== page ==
Dee White calls himself a "Southern gentleman" on his 2019 debut, but because the singer/songwriter leans hard on his Alabama background, his stylized retro-country evokes a past that doesn't necessary belong to the land south of the Mason-Dixon line. Producer Dan Auerbach creates an elegant, hazily lush setting that evokes the soft country-rock emanating from Laurel Canyon at the dawn of the '70s. When combined with White's high, keening voice -- which can glide up to a falsetto reminiscent of Roy Orbison, as it does on "Crazy Man" -- this supple sound can conjure memories of Rick Nelson's Stone Canyon Band, only without much of a twanging snap. All these retro accouterments are the initial focal point on Southern Gentleman, partially because Auerbach executes this amalgam so expertly: it's a pleasure to sink into its textures and details. So enveloping is the very sound of Southern Gentleman that it takes a little while to realize that White has written songs sturdy enough to support this production. Well-versed in the softer side of '70s progressive country, White pens songs of love, heartbreak, and rambling with subtle grace. They're the kind of songs that feel like old favorites upon the first listen, then reveal their idiosyncrasies with repeat revisits -- and the majestic sweep of Auerbach's production invites more than one listen.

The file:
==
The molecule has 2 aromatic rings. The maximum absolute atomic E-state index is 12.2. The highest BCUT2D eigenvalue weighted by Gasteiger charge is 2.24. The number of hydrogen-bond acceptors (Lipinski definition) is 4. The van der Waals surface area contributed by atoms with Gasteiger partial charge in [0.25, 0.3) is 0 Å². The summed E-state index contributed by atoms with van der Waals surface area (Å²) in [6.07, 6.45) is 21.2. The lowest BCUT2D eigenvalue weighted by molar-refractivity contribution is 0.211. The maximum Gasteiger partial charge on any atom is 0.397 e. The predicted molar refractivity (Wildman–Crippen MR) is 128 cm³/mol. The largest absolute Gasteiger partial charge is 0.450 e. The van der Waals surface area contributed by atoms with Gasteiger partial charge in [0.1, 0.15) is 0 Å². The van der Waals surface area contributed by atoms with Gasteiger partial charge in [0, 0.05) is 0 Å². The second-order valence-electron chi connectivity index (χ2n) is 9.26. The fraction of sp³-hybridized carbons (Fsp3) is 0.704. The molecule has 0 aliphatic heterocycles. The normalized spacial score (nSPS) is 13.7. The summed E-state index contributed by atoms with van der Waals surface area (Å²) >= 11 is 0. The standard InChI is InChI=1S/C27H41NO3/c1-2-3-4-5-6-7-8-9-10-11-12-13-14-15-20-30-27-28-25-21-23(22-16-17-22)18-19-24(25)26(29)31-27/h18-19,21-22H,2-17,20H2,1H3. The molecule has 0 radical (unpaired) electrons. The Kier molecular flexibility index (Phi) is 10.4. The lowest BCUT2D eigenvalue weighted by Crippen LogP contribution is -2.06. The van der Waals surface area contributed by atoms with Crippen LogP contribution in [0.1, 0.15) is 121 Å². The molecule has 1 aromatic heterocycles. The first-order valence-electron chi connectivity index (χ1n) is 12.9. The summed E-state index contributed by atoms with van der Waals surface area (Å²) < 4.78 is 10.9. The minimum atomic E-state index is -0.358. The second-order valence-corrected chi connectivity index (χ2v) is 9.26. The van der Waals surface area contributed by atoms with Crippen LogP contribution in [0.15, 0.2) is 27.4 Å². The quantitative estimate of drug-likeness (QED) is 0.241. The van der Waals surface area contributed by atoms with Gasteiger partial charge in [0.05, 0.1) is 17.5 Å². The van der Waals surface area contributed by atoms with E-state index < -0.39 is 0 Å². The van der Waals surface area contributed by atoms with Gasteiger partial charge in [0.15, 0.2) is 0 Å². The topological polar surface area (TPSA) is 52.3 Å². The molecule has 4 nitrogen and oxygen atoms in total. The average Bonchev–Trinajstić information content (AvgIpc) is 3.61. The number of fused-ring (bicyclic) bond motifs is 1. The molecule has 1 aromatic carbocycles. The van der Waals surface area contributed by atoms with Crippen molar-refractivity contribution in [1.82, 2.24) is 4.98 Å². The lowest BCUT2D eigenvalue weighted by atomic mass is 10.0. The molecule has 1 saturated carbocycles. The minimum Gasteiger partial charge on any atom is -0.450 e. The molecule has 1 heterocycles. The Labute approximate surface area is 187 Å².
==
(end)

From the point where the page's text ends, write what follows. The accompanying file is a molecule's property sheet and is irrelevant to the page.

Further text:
AllMusic Review by Stephen Thomas Erlewine